"'Legion' is meant to be a show that is a state of mind. But the problem with TV is that there are commercials," Hawley said. "There's a hypnotic quality to the way we put it together. I need to get you out of your life in the first seven minutes of that show." -Noah Hawley interview on Variety
The way a story is told is as important as the story itself. However, when style is over emphasized and the story becomes secondary or layered too deeply, viewers become confused and lose interest. This is one of the reasons why so many television series have the same familiar look. And familiar is better in the world of TV.
So what happens when a television show comes along and refuses to be comfortably familiar? The creators of the show say, "we're going to set this story inside the main characters mind because it's about his view of the world anyway. And we'll let the audience figure it out like he does. And it's fine if the look and style of the world is futuristic or retro because his memories jump around in time as the story progresses. It will be funny and strange and trippey with lots of color washes and strange camera angles."
The show I'm referring to is Legion, the courageous experimental FX series that is actually the origin story for a particularly powerful mutant in the world of the X-men. The series was conceived by Noah Hawley (who also wrote many episodes and directed a few as well) hot off of his big hit with another quirky series, Fargo.
From FX's plot synopsis of Legion:
Legion, based on the Marvel Comics by Chris Claremont and Bill Sienkiewicz, is the story of David Haller (Dan Stevens) - a troubled young man who may be more than human.
Diagnosed as schizophrenic as a child, David has been in and out of psychiatric hospitals for years. Now in his early 30s and institutionalized once again, David loses himself in the rhythm of the structured regimen of life in the hospital: breakfast, lunch, dinner, therapy, medications, sleep. David spends the rest of his time in companionable silence alongside his chatterbox friend Lenny (Aubrey Plaza), a fellow patient whose life-long drug and alcohol addiction has done nothing to quell her boundless optimism that her luck is about to change. The pleasant numbness of David's routine is completely upended with the arrival of a beautiful and troubled new patient named Syd (Rachel Keller). Inexplicably drawn to one another, David and Syd share a startling encounter, after which he must confront the shocking possibility that the voices he hears and the visions he sees are the result of him being a mutant.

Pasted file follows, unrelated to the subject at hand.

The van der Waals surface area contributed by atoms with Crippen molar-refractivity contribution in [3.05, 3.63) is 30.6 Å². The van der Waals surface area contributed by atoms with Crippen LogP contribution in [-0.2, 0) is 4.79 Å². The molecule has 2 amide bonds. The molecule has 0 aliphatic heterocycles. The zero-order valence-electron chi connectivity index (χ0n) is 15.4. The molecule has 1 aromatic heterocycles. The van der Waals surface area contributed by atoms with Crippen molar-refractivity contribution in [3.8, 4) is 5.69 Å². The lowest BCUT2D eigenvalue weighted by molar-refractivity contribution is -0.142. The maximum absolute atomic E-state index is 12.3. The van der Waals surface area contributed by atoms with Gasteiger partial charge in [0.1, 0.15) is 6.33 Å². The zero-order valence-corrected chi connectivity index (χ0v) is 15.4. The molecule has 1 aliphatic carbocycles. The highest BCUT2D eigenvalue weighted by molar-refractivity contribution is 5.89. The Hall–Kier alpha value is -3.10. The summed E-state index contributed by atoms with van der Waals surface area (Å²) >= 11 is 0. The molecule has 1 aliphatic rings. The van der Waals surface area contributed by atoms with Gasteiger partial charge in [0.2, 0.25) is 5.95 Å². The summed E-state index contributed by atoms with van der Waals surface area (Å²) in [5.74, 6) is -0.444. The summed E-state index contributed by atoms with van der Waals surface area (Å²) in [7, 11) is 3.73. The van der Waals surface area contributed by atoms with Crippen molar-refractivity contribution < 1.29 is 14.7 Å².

A haunted man, David escapes from the hospital and seeks shelter with his sister Amy (Katie Aselton). But Amy's concern for her brother is trumped by her desire to protect the picture perfect suburban life she's built for herself. Eventually, Syd guides David to Melanie Bird (Jean Smart), a nurturing but demanding therapist with a sharp mind and unconventional methods. She and her team of specialists - Ptonomy (Jeremie Harris), Kerry (Amber Midthunder) and Cary (Bill Irwin) - open David's eyes to an extraordinary new world of possibilities.
The story itself is interesting, but not particularly original. What is absolutely dazzling about the show is its visual style. Using a combination of 60's British modern and Bauhaus minimalism, the show is awash in color and poetic imagery. Even the music/sound is a combination of 60's classic rock and ambient modern. And the editing of Legion is wonderful. Transitions between scenes can be abrupt or weirdly beautiful using architecture or furniture to wipe vertically to introduce the next scene. VFX is absolutely state of the art and supports the characters/story perfectly. Legion is an absolute feast for the eyes and ears.
What holds all of the strangeness together is the cast. Headed by British actor (doing a great American accent) is Dan Stevens, who holds the camera with his alternately humorous and pained performance. Playing opposite him is Rachel Keller who is a fascinating combination of blunt reason and vulnerability. I was also knocked out by the comic/absurd performance of Jemaine Clement as the amnesiac Oliver Bird. The antagonist, played in a great punk style by actress Aubrey Plaza is literally mesmerizing. The entire cast is uniformly excellent. Working on an odd show like this, with it's many VFX shots must have been hard. But they make it seem natural and ground the eccentricities of the style in real human feeling and a great sense of humor.
Legion is a brilliant TV series that deserves your time and attention. It is a show that defies expectations and moves towards being a work of art. Noah Hawley is unsparing in his commitment to originality and is willing to take chances in an industry that plays it safe. Legion will appeal to those who like to see something different, but viewers who like more traditional television will likely lose interest after a few episodes.
Legion isn't perfect, the pace can be too slow at times and some scenes can be indulgent, but you have never seen anything like it on Television. And that's a very, very good thing.
Links for Legion
FX Live is showing episodes of the series for free - http://www.fxnetworks.com/shows/legion
Full cast and additional behind-the-scenes videos - http://www.fxnetworks.com/shows/legion/cast-crew
Note: all photos are screen caps from the series.